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There's no .44-caliber Koran

It's easy to go too far when banning words in the name of preventing violence.

April 29, 2007|Ian Buruma | IAN BURUMA, is the author, most recently, of "Murder in Amsterdam: The Death of Theo van Gogh and the Limits of Tolerance." He is a professor at Bard College and a contributing editor to The Times' opinion pages.

JULIUS STREICHER, publisher of Der Sturmer and other anti-Semitic publications, was executed in 1946 for crimes against humanity. His crimes consisted largely of words, hateful words that helped to justify mass murder.

It is a common assumption that words can kill. That is presumably why the right-wing Dutch politician, Geert Wilders, recently argued that if Muslims wished to live in the Netherlands, they should "tear up half the Koran and throw it away." There is no doubt that the Koran, like other ancient religious texts, contains violent passages about the fate of unbelievers. Just as Jews, during some traditional Passover feasts, ask God to bring down his wrath on the Gentiles who "don't know him," and many Christians believe that hell awaits those who don't subscribe to their faith, Muslims are led to believe that killing the enemies of Islam can be justified.

But are the words of the Koran, in fact, the main reason for political violence in the Middle East or Europe, perpetrated in the name of the faith?

Book-burners and others who make a fetish of words would say yes. But there is room for skepticism. To be sure, Islamist terrorists use the Koran to justify murderous actions, but the actual reasons for their holy war are generally political and not theological. Their main enemies are secular dictatorships in the Middle East, corrupted, in their view, by the decadent, soulless West. This revolutionary cause is influencing disaffected Muslims in Europe. Censoring the Koran would do nothing to stop this. Without meaning to be disrespectful to the Koran, or the Jewish Haggadah, which contains the wrathful passage mentioned above, there is an analogy to be drawn with the debate on violent movies or pornography. They too can be hateful. But do people commit crimes because of them? Probably not.

There are many violent and hateful words in novels, operas, churches, mosques, comic books, radio talk shows and so on. There has to be a balance between our desire for free speech and the protection against potential violence. Most democracies, including the United States, whose Constitution protects the right to free speech, have laws that forbid the use of words that incite violence.

Some democracies, such as France and Germany, also use the law to ban offensive opinions, such as denying the Holocaust, even when violence is not threatened. Some have laws that forbid insulting people on the grounds of race or creed. And some religious believers go out of their way to sanitize the ancient texts. Many modern versions of the Haggadah leave out the offending passage.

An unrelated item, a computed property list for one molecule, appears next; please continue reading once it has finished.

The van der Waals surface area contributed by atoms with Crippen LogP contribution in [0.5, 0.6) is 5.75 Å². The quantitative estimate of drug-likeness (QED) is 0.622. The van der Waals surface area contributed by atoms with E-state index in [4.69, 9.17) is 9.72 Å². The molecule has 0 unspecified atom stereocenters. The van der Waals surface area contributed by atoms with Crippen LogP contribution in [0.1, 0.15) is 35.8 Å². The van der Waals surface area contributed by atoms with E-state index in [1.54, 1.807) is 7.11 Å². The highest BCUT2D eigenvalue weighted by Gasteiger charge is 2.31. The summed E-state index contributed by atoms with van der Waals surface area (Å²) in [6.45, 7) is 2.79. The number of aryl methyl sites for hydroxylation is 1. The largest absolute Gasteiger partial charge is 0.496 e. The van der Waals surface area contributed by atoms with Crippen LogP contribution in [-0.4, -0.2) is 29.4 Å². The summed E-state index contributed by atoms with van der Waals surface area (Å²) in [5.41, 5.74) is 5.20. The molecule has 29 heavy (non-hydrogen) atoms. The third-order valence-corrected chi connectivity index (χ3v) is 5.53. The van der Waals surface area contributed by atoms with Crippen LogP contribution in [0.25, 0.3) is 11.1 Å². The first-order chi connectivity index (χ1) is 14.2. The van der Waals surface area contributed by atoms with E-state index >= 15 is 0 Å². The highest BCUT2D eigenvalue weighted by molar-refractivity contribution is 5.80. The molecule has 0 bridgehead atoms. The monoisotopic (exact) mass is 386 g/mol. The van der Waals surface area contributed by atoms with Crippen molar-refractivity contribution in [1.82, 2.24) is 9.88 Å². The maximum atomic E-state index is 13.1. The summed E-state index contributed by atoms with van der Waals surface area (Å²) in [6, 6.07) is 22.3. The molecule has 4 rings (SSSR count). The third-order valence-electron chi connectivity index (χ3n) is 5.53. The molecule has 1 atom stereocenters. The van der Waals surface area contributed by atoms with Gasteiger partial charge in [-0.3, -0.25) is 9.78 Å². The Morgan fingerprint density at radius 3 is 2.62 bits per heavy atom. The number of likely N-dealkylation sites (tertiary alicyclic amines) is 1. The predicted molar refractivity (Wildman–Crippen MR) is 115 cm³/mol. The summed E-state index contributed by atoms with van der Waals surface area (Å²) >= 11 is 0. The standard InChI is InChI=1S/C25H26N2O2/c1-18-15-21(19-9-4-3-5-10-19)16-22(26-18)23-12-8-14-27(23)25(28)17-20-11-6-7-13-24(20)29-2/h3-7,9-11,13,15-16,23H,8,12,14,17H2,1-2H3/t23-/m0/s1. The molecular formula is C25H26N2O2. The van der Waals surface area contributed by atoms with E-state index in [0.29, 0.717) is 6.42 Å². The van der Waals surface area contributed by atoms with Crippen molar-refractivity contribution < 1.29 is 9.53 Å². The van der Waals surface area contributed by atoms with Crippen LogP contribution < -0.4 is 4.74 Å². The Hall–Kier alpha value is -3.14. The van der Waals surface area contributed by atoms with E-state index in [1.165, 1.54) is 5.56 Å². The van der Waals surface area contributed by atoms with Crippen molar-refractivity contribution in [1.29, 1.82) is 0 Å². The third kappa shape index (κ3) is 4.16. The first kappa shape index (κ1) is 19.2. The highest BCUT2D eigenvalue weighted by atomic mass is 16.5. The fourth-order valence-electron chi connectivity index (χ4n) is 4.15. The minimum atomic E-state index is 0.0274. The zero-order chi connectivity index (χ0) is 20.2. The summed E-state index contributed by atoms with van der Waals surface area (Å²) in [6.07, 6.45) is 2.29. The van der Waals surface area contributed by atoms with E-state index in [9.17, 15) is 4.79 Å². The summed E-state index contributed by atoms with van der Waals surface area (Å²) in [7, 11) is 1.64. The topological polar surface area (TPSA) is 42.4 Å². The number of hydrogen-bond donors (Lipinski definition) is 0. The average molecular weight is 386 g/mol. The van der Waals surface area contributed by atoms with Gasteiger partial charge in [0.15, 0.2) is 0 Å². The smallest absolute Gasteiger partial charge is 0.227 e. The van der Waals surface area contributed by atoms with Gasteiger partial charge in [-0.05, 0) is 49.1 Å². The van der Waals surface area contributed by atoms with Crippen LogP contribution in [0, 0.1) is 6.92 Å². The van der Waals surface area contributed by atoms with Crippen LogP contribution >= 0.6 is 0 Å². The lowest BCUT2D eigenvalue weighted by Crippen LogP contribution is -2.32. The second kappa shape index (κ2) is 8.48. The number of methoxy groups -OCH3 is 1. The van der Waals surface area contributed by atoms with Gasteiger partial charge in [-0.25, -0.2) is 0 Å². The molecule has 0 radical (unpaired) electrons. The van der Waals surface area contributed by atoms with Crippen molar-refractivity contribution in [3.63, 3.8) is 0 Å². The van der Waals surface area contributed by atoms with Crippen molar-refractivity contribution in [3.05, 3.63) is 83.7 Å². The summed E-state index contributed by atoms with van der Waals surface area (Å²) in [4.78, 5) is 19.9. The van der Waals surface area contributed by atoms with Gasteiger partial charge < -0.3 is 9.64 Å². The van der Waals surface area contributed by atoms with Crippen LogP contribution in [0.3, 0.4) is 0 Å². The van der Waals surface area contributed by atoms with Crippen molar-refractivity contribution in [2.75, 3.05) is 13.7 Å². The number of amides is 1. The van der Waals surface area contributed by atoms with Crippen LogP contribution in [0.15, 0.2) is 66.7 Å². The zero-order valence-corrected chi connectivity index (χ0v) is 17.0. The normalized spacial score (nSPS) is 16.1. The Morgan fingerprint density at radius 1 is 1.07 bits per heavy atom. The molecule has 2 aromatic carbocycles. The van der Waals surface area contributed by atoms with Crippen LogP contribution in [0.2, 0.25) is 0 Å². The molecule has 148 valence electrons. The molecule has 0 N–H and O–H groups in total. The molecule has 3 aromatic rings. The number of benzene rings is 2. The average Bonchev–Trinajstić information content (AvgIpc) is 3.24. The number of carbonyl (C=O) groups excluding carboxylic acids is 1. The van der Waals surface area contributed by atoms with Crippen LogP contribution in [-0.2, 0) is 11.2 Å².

It is easy to go too far, however. If we censor anything that might cause offense, we undermine our right to free speech. In a recent production of "The Magic Flute" in New York, the English translation of the libretto, which was sung in German, left out all disobliging references to women and to the dark skin of Monostatos, the Moor. This is a clear example of going too far. Mozart's librettist, Emanuel Schikaneder, certainly was not promoting aggression against women or black people.

Some Muslim zealots believe that any "offense" to the prophet means holy war and merits the murder of the offender. But it would certainly be wrong to accuse Salman Rushdie's "Satanic Verses," or the controversial Danish cartoons of Muhammad, of deliberately inciting violence.

One thing wrong with Geert Wilders and others who would ban parts of the Koran or other texts they regard as dangerous is their refusal to recognize context. It isn't only a question of what words are expressed but who expresses them, where and to whom. A disparaging Jewish joke sounds different when it is made by a Gentile. Language used by black rap artists about other blacks becomes much more toxic when it is used by a white radio talk show host. Violent sentiments voiced by a heavy metal rock group would be far more disturbing if they were expressed by a powerful politician.

When it comes to banning hateful words, it must be imperative to show that they are designed to cause violence and, moreover, that they are likely to do so. Banning or censoring historic texts seems pointless because they can be put in the framework of the times when they were written. The reading of "Mein Kampf" may have led to mass murder in the past, but it is unlikely to do so now. Germans, on the other hand, are perhaps more justified in banning the book than, say, the British. There is, of course, a problem with believers who view ancient texts as the words of God and thus as valid for all times. But instead of censoring the books, we should focus on how they are used. If they are used to provoke violence, then the people who do so are breaking the law and must be dealt with accordingly.

The trouble with banning words is that it helps to fetishize them. Those who defy the ban can claim to be martyrs for their faith but also for free speech. And the forbidden acquires a special allure. The constitutional right to say almost anything makes U.S. citizens relatively cautious, perhaps too cautious, about the way they use that right. Like the obsessive desire for pornography, the craving for violent words tends to gain in strength when freedom of expression is not readily available.

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